The foreign ministers of the Association of Southeast Asian Nations last week proposed that August 8 should be celebrated annually in the region as Asean Day to mark the day of its founding in 1967 in Bangkok. The move was an attempt to emulate the European Union’s designation of May 9 as Europe Day.
But while Asean is only a decade younger than the EU, it is still struggling to erect much of the organisational framework that has given the EU its cohesion and strength. The group’s first mini-constitution will be submitted to the leaders of the 10 member states in November, 40 years after Asean’s establishment.
Asean lacks a parliament, a court system or the equivalent of the European Commission. There are doubts whether it will even be able to achieve its goal of creating a full-scale common market by 2015. Little wonder that critics have long dismissed Asean as a talking shop.
The reason why Asean has followed a different path from the EU is that it was not originally an economic grouping but a cold war security organisation designed to counter communist insurgencies in Indochina in the 1960s. The five founding members (Indonesia, Malaysia, the Philippines, Thailand and Singapore) all had anti-communist governments and sought to create an united front to overcome conflicts among themselves.
Only a few years earlier, Indonesia and Malaysia had been fighting a guerrilla war against each other on the island of Borneo. Singapore had been kicked out of a brief union with Malaysia because the ethnic Chinese city could not get along with the country’s ethnic Malay rulers. The Philippines was laying claim to parts of Borneo while Malaysia complained about communist insurgents hiding along its border with Thailand.
Given their tangled history, the Asean five adopted the policy of non-interference in each other’s domestic affairs. It has remained the group’s guiding principle, known as the Asean Way. But this principle has been blamed for the organisation’s weakness. The fact that most of the Asean countries had authoritarian governments also made it difficult for them to give up national sovereignty to a regional body.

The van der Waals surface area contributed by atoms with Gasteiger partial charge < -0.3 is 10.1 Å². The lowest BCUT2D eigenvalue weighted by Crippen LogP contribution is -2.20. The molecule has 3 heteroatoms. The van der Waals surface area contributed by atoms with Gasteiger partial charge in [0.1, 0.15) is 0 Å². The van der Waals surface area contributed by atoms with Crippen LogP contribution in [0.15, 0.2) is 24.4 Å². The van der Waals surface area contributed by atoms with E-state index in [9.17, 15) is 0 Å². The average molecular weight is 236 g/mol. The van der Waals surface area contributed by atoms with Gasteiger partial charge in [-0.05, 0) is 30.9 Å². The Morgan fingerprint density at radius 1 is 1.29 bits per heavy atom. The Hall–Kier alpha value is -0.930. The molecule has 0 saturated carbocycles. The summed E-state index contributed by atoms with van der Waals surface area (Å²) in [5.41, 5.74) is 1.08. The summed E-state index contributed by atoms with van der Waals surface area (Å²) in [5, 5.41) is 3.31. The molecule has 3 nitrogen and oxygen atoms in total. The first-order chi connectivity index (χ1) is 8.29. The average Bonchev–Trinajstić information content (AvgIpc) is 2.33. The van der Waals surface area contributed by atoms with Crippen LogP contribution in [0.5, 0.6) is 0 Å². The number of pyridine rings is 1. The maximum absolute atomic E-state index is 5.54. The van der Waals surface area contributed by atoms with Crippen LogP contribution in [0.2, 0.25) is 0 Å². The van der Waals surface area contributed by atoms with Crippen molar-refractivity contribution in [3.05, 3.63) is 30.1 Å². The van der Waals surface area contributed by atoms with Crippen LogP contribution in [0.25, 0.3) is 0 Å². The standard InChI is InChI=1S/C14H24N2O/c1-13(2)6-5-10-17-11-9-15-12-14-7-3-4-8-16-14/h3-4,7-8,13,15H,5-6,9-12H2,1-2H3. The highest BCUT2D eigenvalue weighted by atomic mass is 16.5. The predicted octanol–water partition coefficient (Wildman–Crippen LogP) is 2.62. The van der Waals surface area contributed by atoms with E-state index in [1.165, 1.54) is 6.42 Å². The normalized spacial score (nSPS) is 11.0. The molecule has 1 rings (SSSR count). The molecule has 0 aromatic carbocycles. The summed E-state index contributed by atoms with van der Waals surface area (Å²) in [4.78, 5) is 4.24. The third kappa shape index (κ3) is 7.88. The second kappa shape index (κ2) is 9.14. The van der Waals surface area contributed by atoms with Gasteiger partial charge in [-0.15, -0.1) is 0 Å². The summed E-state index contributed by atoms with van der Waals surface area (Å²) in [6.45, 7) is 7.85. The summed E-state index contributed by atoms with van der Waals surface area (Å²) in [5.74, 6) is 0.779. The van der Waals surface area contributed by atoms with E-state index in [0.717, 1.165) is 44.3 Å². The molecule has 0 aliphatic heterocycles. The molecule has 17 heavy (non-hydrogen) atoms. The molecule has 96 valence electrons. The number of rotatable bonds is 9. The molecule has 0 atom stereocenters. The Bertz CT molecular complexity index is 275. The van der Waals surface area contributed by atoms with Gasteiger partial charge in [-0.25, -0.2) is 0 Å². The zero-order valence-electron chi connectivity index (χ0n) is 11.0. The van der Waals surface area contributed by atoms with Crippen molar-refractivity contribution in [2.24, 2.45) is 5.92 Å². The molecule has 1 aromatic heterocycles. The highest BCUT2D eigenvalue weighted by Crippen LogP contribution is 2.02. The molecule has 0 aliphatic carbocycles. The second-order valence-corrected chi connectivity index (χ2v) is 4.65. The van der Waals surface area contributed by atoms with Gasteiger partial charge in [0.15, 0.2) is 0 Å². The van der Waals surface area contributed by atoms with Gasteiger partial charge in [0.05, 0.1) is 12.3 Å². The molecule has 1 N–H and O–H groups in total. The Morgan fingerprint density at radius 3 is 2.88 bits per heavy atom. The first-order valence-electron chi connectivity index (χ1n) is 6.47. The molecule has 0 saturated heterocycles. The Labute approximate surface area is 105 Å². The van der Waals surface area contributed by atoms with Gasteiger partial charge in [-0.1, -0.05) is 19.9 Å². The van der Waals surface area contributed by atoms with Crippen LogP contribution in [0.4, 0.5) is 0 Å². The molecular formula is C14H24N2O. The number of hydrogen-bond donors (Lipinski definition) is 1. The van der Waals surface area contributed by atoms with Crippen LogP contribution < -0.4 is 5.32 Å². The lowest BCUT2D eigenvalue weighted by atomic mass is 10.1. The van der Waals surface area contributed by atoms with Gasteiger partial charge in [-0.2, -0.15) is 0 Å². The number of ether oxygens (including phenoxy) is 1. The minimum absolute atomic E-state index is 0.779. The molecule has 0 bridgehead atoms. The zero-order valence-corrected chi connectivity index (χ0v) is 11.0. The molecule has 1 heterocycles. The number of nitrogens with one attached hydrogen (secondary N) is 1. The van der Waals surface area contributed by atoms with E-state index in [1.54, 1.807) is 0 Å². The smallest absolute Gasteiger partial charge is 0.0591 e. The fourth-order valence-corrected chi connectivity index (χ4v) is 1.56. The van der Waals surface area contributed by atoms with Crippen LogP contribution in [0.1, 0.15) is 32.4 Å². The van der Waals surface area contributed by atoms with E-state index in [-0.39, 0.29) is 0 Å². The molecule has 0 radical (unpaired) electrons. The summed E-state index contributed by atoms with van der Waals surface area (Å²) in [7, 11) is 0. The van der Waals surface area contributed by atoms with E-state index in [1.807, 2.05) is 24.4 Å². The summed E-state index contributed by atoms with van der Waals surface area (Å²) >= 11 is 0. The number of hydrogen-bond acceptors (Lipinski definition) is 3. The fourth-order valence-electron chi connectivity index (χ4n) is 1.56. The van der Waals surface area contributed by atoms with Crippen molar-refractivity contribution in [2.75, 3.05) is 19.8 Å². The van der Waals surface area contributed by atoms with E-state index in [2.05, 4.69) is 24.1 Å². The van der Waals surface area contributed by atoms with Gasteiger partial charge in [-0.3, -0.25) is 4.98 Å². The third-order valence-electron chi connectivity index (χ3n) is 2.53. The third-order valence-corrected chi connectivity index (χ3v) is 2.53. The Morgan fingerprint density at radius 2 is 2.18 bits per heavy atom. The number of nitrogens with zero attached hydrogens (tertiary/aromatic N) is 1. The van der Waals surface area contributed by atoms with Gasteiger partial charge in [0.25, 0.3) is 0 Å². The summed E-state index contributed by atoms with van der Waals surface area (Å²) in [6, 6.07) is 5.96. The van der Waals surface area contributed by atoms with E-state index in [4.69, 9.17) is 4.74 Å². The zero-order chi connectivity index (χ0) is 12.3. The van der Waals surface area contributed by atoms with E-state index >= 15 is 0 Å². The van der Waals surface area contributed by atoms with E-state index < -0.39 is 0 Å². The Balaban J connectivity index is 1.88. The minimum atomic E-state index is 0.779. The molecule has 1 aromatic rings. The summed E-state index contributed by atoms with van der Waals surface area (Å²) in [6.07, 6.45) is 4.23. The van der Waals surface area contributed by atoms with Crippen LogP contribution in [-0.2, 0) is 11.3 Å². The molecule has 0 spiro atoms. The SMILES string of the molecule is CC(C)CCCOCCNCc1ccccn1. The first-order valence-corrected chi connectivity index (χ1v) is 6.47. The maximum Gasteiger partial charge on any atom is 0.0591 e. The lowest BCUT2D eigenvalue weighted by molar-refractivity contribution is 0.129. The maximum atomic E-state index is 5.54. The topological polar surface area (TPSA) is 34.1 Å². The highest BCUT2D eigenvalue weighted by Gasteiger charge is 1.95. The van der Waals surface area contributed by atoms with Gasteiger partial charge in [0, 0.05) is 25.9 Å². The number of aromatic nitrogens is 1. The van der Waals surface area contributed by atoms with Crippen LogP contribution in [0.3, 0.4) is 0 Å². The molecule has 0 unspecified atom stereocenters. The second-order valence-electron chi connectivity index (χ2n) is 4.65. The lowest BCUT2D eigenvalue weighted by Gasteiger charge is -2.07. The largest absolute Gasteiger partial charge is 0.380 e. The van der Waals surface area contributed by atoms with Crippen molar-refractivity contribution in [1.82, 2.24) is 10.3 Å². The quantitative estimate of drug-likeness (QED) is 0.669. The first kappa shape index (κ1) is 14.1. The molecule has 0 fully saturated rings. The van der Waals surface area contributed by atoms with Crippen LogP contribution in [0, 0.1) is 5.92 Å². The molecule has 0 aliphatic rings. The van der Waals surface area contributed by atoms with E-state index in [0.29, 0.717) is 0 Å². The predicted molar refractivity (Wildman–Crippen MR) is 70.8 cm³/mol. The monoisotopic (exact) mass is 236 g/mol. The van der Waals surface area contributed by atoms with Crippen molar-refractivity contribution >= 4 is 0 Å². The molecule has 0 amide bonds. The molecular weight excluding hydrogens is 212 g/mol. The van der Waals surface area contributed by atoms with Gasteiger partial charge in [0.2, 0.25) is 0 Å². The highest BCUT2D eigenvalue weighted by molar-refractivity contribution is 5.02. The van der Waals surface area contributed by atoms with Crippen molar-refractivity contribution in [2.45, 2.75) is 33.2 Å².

The group’s headquarters was placed in Jakarta, signifying Indonesia’s status as the largest Asean member and a reward for ending hostilities with Malaysia. But Asean quickly entered a period of drift. Its leaders met only once every five years until 1992.
Asean’s inactivity did not really matter since the region was booming. By the 1980s, south-east Asia had become the favoured destination in Asia for foreign investors because of cheap production costs and a welcoming attitude to multinationals.
But, from the early 1990s, there was a growing realisation within Asean that the rise of China (and later India) meant that they would have to work harder to attract more investment in the future.
Thailand proposed tariff cuts on intra-regional trade of manufactured goods in the first significant step towards economic co-operation. By 2005, the system was in place although it was plagued by numerous exemptions. It has done little to boost foreign investment, which instead has stagnated, although internal trade has more than doubled since 2000.
Meanwhile, Asean expanded, with Brunei joining in 1984, Vietnam in 1995, Burma and Laos in 1997 and Cambodia in 1999. Expansion has brought new problems, particularly with the inclusion of Burma, because of its poor human rights record. Burma’s presence has complicated Asean’s ties with western countries, including a proposed trade pact with EU, while it has been an opponent of such reforms as setting up an Asean human rights commission.
The addition of the Indochinese countries and Burma also has widened the gap between rich and poor Asean countries, which threatens to slow further market reforms such as plans to expand the common market to cover services and capital flows by 2015.
Asean leaders will meet in Singapore in November to consider Asean’s proposed charter, which is meant to give the organisation more powers. The founding five states favour majority voting to replace consensual decision-making, and sanctions on members guilty of serious charter violations.
Asean has achieved more success in transforming itself into the main hub for bilateral trade pacts in Asia, not a surprising development since 75 per cent of its trade goes outside the region. Asean is negotiating trade agreements with China, Japan and South Korea and wants to extend that network to India, Australia and New Zealand.
But whether those deals will lead to more foreign investment will largely depend on Asean getting its own house in order. It is only then that Asean will have something to celebrate every August 8.